Positive Lead Generation: 5 Reasons to Avoid Paid Ads

What is Lead Generation in Digital Marketing?

Lead Generation in digital marketing is an incredibly important part of a small business’s strategy to success. Any potential customer who is considering your brand, business, or product, is considered a lead. You can generate leads through social media, as an example, with the ultimate goal being to convert your lead to a customer who pays for your goods or services.

Nearly half of small businesses are not utilizing a plan for lead generation, and that is a big problem. It’s a completely untapped source of revenue, and generating leads is absolutely crucial to your small business success.

Can paying for ads bring small business success?

I guess paying for your ads can bring your small business success? But… you’re paying for it, and without having as much control on how those paid ads are being implemented. Why pay for it, if you can achieve healthy lead generation through organic SEO with a higher rate of successful conversion?

Tips to Avoid Paid Ads

  1. Organic SEORather than dumping money into paid ads, do some keyword research and build your social media posts, blog posts and marketing content around those keywords. No need to spam the words into your writing so much that it sounds weird or unnatural–especially since the algorithms are already onto that nonsense and penalize sites that are using such silly SEO practices.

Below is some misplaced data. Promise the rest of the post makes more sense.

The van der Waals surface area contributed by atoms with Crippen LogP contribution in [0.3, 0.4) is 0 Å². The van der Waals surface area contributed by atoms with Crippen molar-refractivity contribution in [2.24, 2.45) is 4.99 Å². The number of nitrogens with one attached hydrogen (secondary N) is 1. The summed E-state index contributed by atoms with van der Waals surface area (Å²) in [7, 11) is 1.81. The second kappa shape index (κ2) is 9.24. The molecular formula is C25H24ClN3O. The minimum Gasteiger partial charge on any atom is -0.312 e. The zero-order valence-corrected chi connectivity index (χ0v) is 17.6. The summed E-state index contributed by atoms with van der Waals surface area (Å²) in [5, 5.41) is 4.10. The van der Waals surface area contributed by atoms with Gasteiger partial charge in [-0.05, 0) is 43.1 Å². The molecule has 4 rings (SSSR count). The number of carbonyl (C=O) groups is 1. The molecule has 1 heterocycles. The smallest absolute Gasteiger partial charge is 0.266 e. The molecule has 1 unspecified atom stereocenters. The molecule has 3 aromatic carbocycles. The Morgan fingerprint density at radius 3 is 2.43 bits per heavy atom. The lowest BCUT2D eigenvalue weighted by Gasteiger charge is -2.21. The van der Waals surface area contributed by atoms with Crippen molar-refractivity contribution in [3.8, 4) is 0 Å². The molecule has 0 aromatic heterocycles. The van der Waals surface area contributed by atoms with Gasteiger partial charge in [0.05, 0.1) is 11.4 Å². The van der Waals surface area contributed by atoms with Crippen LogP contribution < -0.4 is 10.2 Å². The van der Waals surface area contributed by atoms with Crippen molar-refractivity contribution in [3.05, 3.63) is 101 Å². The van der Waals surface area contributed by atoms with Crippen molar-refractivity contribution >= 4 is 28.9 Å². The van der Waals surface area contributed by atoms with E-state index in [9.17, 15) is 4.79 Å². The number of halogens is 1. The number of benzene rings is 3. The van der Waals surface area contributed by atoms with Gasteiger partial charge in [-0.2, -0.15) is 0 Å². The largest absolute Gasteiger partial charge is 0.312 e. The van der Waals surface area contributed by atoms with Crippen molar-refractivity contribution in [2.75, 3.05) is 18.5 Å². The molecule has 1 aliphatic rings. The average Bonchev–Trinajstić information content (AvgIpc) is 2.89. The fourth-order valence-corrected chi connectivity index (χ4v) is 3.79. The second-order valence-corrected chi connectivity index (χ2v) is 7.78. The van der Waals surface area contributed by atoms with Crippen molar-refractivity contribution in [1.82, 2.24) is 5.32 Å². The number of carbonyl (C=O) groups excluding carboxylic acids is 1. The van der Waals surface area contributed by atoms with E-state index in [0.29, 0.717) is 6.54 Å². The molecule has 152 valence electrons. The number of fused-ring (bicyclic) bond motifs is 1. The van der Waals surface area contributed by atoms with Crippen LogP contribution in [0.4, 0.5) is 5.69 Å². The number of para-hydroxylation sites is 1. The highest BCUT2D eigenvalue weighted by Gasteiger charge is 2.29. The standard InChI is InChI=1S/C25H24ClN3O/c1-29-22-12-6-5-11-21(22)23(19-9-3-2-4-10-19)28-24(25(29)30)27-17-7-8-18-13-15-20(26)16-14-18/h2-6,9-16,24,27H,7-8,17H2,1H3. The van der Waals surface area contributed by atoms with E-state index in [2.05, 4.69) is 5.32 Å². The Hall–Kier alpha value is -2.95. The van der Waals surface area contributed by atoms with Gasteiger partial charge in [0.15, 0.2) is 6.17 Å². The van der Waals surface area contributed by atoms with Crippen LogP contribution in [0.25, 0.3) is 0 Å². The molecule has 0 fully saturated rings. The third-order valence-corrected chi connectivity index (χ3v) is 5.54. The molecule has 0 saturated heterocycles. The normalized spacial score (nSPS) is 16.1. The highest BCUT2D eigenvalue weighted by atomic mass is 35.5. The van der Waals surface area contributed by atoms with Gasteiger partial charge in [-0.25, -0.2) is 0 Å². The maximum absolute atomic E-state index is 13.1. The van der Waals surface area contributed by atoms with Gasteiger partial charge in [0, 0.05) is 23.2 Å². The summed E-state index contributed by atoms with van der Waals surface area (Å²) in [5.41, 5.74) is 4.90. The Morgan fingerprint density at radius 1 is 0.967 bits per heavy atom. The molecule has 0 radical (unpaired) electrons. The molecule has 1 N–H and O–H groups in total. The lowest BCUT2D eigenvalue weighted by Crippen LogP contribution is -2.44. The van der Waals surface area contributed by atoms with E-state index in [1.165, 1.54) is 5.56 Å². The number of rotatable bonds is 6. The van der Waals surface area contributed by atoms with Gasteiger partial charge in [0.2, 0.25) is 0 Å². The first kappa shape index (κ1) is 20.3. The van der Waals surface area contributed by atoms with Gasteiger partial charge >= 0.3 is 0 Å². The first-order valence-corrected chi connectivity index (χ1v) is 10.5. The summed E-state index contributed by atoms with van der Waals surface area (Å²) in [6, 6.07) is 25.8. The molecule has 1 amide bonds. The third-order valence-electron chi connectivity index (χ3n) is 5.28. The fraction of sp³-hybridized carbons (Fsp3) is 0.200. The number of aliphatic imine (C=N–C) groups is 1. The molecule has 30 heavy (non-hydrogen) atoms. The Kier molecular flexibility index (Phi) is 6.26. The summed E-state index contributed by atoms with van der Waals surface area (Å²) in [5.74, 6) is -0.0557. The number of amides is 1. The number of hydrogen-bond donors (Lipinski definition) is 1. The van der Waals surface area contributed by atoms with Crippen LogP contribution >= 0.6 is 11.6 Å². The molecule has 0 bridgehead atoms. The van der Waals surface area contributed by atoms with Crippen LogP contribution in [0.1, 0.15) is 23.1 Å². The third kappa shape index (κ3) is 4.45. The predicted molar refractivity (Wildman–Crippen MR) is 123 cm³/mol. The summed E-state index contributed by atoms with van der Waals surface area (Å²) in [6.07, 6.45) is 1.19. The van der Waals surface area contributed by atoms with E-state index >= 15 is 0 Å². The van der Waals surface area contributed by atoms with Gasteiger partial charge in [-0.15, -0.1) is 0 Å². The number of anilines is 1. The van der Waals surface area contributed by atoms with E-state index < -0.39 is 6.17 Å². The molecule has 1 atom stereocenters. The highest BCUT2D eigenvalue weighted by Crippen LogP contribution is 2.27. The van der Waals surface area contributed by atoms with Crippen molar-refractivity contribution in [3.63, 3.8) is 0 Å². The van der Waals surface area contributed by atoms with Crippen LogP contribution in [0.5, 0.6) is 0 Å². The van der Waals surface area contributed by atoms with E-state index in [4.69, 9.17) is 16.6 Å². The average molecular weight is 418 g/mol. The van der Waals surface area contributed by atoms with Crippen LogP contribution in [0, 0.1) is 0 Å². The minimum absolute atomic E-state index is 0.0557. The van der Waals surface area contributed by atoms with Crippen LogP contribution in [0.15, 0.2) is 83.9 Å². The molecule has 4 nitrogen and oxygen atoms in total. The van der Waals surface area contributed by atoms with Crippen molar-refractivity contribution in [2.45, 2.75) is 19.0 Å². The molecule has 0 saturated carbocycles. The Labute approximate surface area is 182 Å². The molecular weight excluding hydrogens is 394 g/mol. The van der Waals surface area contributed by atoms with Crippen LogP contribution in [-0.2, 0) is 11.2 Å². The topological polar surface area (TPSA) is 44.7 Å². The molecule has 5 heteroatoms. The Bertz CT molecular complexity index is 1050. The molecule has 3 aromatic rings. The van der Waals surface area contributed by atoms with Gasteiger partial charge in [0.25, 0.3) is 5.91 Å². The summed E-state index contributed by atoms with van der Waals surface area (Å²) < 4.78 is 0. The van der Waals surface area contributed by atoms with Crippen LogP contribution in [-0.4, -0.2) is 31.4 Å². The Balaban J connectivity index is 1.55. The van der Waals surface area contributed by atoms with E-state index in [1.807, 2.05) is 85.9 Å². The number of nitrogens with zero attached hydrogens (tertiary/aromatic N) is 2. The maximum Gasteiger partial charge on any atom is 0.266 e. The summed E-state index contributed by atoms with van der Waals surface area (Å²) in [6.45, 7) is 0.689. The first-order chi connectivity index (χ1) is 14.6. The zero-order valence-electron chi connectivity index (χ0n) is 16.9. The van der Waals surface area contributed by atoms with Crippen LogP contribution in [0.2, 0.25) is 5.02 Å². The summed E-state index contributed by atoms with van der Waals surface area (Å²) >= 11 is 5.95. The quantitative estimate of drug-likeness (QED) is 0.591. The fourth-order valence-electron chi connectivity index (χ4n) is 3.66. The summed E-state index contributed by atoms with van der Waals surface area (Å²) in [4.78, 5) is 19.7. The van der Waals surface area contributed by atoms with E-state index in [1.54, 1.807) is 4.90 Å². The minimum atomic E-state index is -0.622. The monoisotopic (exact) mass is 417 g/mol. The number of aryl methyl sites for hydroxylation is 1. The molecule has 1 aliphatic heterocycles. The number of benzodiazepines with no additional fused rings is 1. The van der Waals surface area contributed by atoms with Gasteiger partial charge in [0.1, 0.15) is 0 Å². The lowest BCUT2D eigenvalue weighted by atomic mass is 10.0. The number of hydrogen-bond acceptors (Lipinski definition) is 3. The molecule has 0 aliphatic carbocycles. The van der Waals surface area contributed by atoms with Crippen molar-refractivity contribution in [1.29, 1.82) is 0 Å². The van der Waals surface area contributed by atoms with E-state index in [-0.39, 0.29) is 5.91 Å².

2. Target your ideal Client. And I mean, go to the page and write about the ideal client you would like to meet. What do they look like, how old are they, what kind of job do they have? Gone are the days of thinking of a whole audience or demographic. Niche targets are possible now, thanks to the wide web of information and at-a-touch customization. 
  3. Hiring a content writer instead, or  create your own content strategy. Organic SEO and content strategy can be a little time-consuming and learning some of the ever-changing keys to success can require a moderate time commitment. There can be varying levels of dedication here, and it doesn’t have to completely monopolize your time. However, if your business would benefit from it and you have other things you’d rather be doing, consider hiring a content writer who employs organic SEO strategy. I am one of those, ahem, so feel free to contact us to say hi. I also offer strategy consultation packages in which I can help you think of ways to develop your own strategy and workflow in creating great organic SEO.
  4. Social Media Mastery. This can be huge for your organic reach. You don’t need to pay for ads if you can drum up authentic engagement. The algorithms on social media are all about user engagement, and they’re staying up on human habits enough to know when stuff is ridiculous and when stuff is legit. Likes are nice, but shares and comments are better. Shares and comments are good, but clicking links to your business’s main site with the ultimate point of commitment and purchase? That is gold.
  5. Focus Your Brand Building. You’ll want to attack a few social media sites and keep your blog/website frequently updated and ripe with good content. No matter which site your audience visits, you want to be sure that your small business is on-point in their image, branding, and overall messaging. Visual cohesiveness is extremely important, but it can really come down to voice and personality in the written content, as well.